GIGAmacro’s Picture of the Month uses our own sample.

Take a look at this psychedelic image and guess what it is.

So what is it? It is a rock – a very thin piece of rock, but rock nonetheless. Andesite Thin Section, imaged at 10X with a Full Waveplate. We worked with Rob Meyer, our distributor in Houston, TX to develop the techniques to make this image. The thin section is lit from below by polarized flash, and the waveplate is inserted into a holder in the lens stack.

A common use of waveplates—particularly the sensitive-tint (full-wave) and quarter-wave plates—is in optical mineralogy. Adding waveplates between the polarizers of a petrographic microscope makes easier the optical identification of minerals in thin sections of rocks,[2] in particular by allowing deduction of the shape and orientation of the optical indicatrices within the visible crystal sections. This alignment can allow discrimination between minerals which otherwise appear very similar in plane polarized and cross polarized light. (source: wikipedia).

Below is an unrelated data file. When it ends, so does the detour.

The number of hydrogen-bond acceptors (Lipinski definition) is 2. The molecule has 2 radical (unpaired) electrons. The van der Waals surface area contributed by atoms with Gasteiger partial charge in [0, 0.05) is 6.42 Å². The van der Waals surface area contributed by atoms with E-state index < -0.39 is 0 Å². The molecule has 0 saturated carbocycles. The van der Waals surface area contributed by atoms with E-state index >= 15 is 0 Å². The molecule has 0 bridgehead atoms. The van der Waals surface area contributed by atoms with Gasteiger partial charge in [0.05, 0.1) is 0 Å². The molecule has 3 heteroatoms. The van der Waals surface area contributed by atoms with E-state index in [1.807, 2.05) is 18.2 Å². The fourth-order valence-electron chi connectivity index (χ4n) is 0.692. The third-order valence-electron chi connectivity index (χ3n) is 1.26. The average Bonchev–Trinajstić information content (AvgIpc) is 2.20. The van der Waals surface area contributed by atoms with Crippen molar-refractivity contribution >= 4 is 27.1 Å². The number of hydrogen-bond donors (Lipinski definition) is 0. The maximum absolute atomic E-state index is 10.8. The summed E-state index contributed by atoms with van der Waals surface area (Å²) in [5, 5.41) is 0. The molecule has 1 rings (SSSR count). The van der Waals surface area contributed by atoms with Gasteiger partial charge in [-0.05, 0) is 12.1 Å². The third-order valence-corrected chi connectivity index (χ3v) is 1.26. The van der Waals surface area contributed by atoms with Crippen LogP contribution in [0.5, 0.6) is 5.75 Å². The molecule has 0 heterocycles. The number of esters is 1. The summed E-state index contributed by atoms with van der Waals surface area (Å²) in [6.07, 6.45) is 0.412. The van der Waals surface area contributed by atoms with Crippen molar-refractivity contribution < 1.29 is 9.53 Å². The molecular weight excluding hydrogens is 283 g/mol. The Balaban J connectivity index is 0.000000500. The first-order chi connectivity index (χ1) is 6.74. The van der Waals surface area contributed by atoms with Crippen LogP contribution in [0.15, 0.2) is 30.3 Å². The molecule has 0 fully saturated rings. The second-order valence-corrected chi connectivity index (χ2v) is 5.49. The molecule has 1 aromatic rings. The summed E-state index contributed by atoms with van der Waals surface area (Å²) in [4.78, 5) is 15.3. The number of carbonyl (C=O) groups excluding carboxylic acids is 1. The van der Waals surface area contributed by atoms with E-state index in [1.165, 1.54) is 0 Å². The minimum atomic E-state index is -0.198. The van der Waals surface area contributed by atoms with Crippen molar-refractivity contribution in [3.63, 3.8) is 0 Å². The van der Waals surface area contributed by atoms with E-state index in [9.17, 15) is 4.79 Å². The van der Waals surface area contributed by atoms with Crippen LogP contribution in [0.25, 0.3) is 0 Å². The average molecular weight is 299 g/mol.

The original image is 1.94 gigapixels in size, 42,435 x 45,656 pixels at 58,521 pixels per inch. Made using 9,108 photos in 18 rows | 11 columns | 46 stacks.

As always, be sure to dig around by zooming and panning around in this image (or any others) in the GIGAmacro Viewer.

Learn more about this fascinating imagery and how it is made. Contact Meyer Instruments, Inc., (281) 579-0342 or visit their website at

Meyer Instruments, Inc. is an authorized dealer reseller of GIGAmacro products.

How can we help? Call us: +1 (281) 579-0342 or 281-755-4332
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